Rounding on employees is helpful to solicit input and promote retention when the work environment is running smoothly and all associates have the information, resources and support they need. But when the world is turned upside down, as it is now from the COVID-19 pandemic, connecting with employees is no longer a “nicety” but possibly a life-saving touch point.
Providing routine, meaningful touchpoints with employees through rounding can result in higher employee satisfaction and retention, but only if the structures, processes, and outcomes of rounding efforts are well-defined and monitored. Conducting “howdy” rounds that don’t explore core problems or respond to key issues can be more detrimental than helpful.
Employee rounding is a powerful tool to form and maintain relationships in the workplace between leaders and their frontline staff. Progressive, participatory leaders began rounding or “checking in” with their employees long before the relationship between patient satisfaction and employee satisfaction was validated by data and research.
It’s a new year and the perfect time to start implementing new tactics to increase employee satisfaction and retention. Vicki Hess, author and Top 5 Healthcare Speaker, shares 18 simple things to do to improve employee engagement in your organization:
This past month, I conducted onsite mock appraiser visits with four re-designating ANCC Magnet Program™ hospitals. These facilities are among the best in the nation, and I was overcome by the excellent outcomes and innovations in care that were evident. I was also amazed at the extra work expected from unit-level nursing managers in these outstanding facilities.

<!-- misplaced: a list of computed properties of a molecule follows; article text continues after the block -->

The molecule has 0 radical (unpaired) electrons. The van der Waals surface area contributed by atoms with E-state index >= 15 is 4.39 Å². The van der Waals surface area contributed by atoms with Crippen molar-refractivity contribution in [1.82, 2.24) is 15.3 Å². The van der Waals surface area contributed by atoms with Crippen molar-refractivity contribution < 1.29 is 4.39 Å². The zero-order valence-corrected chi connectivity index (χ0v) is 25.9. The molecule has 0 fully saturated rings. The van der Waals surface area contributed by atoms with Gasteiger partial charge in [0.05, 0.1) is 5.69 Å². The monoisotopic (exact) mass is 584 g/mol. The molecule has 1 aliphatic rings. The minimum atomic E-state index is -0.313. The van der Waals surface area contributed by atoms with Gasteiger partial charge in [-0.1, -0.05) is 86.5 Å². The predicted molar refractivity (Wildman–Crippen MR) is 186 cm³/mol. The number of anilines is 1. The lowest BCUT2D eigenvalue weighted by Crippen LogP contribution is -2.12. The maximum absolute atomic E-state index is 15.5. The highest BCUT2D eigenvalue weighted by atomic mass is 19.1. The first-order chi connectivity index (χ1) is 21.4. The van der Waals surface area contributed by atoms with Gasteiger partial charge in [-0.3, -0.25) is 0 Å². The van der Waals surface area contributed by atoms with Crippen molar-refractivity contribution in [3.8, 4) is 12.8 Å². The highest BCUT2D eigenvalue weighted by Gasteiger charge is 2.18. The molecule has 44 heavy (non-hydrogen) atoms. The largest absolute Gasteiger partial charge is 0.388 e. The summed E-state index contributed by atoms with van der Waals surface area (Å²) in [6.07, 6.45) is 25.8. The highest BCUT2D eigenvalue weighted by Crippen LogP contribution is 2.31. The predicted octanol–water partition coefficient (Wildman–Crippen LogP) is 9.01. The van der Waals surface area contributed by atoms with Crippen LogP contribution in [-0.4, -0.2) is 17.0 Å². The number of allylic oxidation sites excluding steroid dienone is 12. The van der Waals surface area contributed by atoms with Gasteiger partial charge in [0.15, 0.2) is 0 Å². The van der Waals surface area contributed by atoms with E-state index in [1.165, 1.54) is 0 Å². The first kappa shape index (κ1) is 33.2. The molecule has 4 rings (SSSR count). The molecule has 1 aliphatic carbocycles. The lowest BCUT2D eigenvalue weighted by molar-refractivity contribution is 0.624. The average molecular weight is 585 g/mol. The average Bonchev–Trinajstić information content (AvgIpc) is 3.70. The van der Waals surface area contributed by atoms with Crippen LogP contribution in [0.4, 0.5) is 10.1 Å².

Nobl combines evidence-based practices with intuitive technology to help hospitals document and ultimately hardwire their rounding processes. But, no software, even with great prompts and customizable screens, will make a difference if we are doing the wrong things, or we are doing the right “things” with the wrong intent.
Attending the AONE annual meeting has become a tradition for me since 2007. The opportunity to network with other nursing leaders and colleagues and to attend presentations by nationally and internationally known speakers makes this one a priority for many. Having worked as a conference planner in my early days as a CNS, I respect the work it takes to orchestrate one of these events and create the seamless experience for the attendees.